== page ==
We started negotiations with the promise of viewing the property in January when we arrived back in the US. Somewhere along the way there was a giant miscommunication and for a while all bets were off. Meanwhile, we moved half way round the world to land in Maine. We connected with our realtor in real life a few days after we landed, and we started to look at houses. The first time we looked at this house, we said no way. We’d taken the images and information we’d found online, and created our own sense of how the house would be, but the reality had so many problems, it seemed insurmountable, including someone living in the house who had zero interest in moving out…
So we tried other houses, other neighborhoods, other towns. We circled outwards as far as we could go before panic set in and we scurried back into Portland, city mice to the end. We started to lose faith that we would find anywhere to live. February in Maine, in the thick of snow storm after snow storm is not the very best time to buy or rent a house. We began to consider other possibilities. Maybe we should try upstate New York after all. Denver seemed nice. Maybe we should even go back to Minnesota.
One thing we knew, we couldn’t stay in a hotel room forever. Two big kids fighting in one bed plus a non-sleeping 16 month old in our bed started to get old fairly fast, despite the hotel breakfasts. We decided to go back one more time to The House. This time, we would go with a more open mind.
This time round, we looked for the yes, we looked for ways we could make it work. We decided to focus on the positive, and deal with the negative if and when it became an issue. We drew up a contract. We arranged for the person living downstairs to move out so we could rent the whole house after a few months. We made it work, we moved in to the upstairs unit. We brought a couple of towels and some cutlery and our clothes from the hotel. We ordered mattresses and did a giant Target run. A couple of months later, the man downstairs moved out (sweet relief) and our furniture and possessions arrived from New Zealand.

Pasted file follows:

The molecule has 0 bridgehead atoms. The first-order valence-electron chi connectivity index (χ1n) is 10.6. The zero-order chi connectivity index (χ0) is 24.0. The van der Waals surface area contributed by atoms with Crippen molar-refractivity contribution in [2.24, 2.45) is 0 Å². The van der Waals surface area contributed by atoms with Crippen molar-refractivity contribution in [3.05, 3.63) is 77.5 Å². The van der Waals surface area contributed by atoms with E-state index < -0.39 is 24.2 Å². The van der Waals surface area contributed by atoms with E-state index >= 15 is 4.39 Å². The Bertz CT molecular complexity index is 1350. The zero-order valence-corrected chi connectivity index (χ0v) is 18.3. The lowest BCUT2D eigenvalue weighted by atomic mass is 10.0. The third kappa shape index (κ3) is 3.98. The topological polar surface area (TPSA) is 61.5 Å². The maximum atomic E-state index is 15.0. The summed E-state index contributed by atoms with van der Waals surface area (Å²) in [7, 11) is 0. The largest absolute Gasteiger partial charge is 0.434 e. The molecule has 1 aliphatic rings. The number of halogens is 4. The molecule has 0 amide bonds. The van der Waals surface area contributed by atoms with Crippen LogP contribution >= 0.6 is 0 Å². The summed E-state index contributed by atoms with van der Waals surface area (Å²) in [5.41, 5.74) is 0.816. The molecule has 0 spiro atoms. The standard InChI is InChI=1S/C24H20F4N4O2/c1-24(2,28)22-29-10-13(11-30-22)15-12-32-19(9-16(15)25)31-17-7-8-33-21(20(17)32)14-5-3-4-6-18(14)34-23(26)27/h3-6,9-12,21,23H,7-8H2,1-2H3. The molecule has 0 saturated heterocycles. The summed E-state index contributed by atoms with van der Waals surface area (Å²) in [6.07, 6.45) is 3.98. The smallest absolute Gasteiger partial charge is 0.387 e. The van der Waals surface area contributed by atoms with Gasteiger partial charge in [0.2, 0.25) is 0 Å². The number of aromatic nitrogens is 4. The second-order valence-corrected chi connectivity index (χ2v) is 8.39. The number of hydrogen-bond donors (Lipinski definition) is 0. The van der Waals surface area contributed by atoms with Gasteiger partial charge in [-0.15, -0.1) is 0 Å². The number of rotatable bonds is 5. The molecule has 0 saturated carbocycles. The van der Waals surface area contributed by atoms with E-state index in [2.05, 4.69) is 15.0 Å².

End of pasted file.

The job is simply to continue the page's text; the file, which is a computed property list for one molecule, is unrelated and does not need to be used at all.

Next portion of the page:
For the last two years we have had one date etched into our consciousness, March 18th, 2016. That was the date that we had to complete the purchase of the house, otherwise we would forfeit our downpayment and the portion of our (astronomical) rent which has been going towards our house deposit every month. We didn’t know how we would make it work, but we knew that we had no choice, failure was not an option.
At first, our options seemed numerous, surely one of us could get a salaried job so that the mortgage application would be fairly straightforward… But as time went on, we could see that option becoming less and less likely. My web design business was doing well enough to keep us afloat, but by the time our deadline would roll around, I would not have been in business long enough to qualify for a mortgage needing 2+ years of self-employment records.
We asked our bank about mortgage possibilities. They came back with a resounding no. We considered extending the rental part of our contract and postponing the buying part. We tried not to worry about what would happen to us if we couldn’t complete the sale. Would we lose our house purchase and the rental contract, so we would no longer have somewhere to live? One day, I decided to ring some credit unions.
The first mortgage person I spoke to at the first credit union I found said she would make it work. That it was unusual, but possible. That we may have to jump through some hoops but she would do everything in her power to make sure we got our house. And she did. It took a few months to get everything sorted, with a few setbacks and a bunch of delays… but it happened.
On March 18th, 2016, we bought this house. It is ours. The relief is astronomical. The change in how we feel about where we live is huge. For the last two years we have lived here, this has been our house. But it never really felt like our home. Now, we’re making it into our forever home. We have a long way to go to get the reality to match up with the dream, but we’re doing it. Goodbye to all the nasty coat hooks and ugly light fittings (so many boob lights to remove…), goodbye terrible kitchen floor. Ugly plastic blinds, your days are numbered.
We have the space and the location and the peace of mind of knowing we don’t ever have to move again. We have the insane to-do list of homeowners with a lot of repairs and upgrades ahead of them. And we have the satisfaction that comes from seeing an impossible-seeming dream through from beginning to end. The next chapter starts right here.